As with any feeder league, Cordite is often where the most interesting work happens. In this way it is similar to baseball, where someone could first see Shohei Ohtani playing in Japan before heading to the Angels. Someone could go to these leagues to scout people out, for the cheap tickets (and beer), and to see what the future of the league might be. On rare occasion, a whole minor division championship team is elevated to the big leagues. Cordite certainly could do that if it had a supportive university and regular funding. As a collective, its key personnel could manage to take on more responsibility and develop into an even more important force in Australia. Their future might be like Jacket2, which moved from Sydney to the University of Pennsylvania not so long ago. But at this stage, Cordite is still a place for poets to turn the arm over, solidify their batting style, and get used to the clubhouse. Whether any of them enter the Hall of Fame in world letters, or simply win a World Series, remains to be seen.
When viewed in a global and historical context, any press in Australia might not even be part of the major leagues — not even the Australian operations of Hachette and Penguin, let alone the big independents like Black Inc. and Text. Australia, after all, is a small place when placed next to the infinity of the world. There are, of course, internationally recognized individuals from Clive James and Les Murray to the Windham-Campbell Prize Winning Ali Cobby Eckermann and the everywhere-at-once, W. W. Norton-published John Kinsella. But I do not know of any Australian poetry press that is a hot ticket in global, literary markets — from Frankfurt Buchmesse to Jaipur Writers Festival. If one comes up from Cordite to either UQP or Giramondo, it might be a whole lot harder to make the next step, into the international English-speaking scene — regardless of a common language, shared histories, or a textbook batting stance that obeys all the rules of aerodynamics. Yet, even the pros start in the Little Leagues.
What holds Cordite together, in a general way, is clear — Kent MacCarter. He is as American as he is Australian, having moved from a childhood on Wild Horse Island in Montana to Castlemaine, just outside Melbourne in Victoria, where he now lives. There are, of course, other people who matter, but MacCarter is the Managing Editor and Publisher who oversees the books and hires all the editors, of which there are many. At present, Cordite is very much MacCarter’s entity. He finds talent, grows it, and encourages poets to keep to the task, regardless of any pressure to change their stance.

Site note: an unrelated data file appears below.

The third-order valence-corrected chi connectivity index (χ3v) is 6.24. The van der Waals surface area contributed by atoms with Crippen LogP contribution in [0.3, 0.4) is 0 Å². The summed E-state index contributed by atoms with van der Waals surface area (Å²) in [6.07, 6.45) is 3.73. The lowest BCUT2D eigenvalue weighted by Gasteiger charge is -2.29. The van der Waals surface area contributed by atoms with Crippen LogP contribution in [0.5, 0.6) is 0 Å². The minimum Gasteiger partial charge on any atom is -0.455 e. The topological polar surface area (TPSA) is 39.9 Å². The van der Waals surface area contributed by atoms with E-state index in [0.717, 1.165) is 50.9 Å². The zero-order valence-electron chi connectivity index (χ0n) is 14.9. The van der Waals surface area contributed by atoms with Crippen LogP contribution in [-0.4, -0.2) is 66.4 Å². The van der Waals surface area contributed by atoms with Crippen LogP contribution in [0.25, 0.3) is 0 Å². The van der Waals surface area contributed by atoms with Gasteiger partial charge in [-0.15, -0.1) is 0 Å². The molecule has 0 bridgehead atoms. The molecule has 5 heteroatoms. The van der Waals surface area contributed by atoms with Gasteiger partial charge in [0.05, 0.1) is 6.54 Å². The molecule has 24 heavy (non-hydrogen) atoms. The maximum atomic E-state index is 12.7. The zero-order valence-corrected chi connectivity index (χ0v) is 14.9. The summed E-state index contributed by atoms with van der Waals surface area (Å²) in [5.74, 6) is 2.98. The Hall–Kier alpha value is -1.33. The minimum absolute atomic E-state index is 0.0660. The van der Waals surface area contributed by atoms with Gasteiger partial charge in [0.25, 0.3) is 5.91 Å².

It might come as no surprise that when the manager steps up to the plate, the result is somewhat mixed. When considering MacCarter’s recently released collection of poetry California Sweet (2018), it might be necessary to remember Ben Etherington’s words about Australian poetry:
… poets themselves constitute just about every aspect of their world: they are the writers, the publishers, the editors, the event organizers, the critics, the audiences, the anthologists, the scholars, and sometimes even the printers and distributors.
Just like any minor league, the manager is also the pitcher, designated hitter, shortstop, catcher, and hot dog vendor. MacCarter’s work deserves to be read in this light. As Etherington goes on to suggest:
Separating out acts of criticism from the various roles that poets play will only falsify the object, making any attempt to ‘watch’ poetry criticism complicated. Also, particular acts form part of patterns of alliance and aesthetic creed. These are entirely obvious to those involved but obscure to the uninitiated.
In this way, I must declare an interest. I briefly edited for Cordite Poetry Review under MacCarter and have interviewed him for a series on contemporary poets. This does not discount me from being critical, but might explain why other poets have been reticent to have a go. A friend recently commented that it would take a certain amount of daring to even review California Sweet, presumably because MacCarter is seen as an important figure in Australian poetry. Yet, interrogating California Sweet matters to a reading public in and of itself, and also because MacCarter’s poetry suggests something of how he runs Cordite. It is suggestive of his aesthetic preferences and tells us what he likes, even if it does not diminish, negate, or forget the work of other poets who he continues to publish. This is despite the fact that they may be diametrically opposed, aesthetically speaking. In this way, reading California Sweet reveals one central node of the Australian poetry world, and I am sure that he can handle the spring training that follows.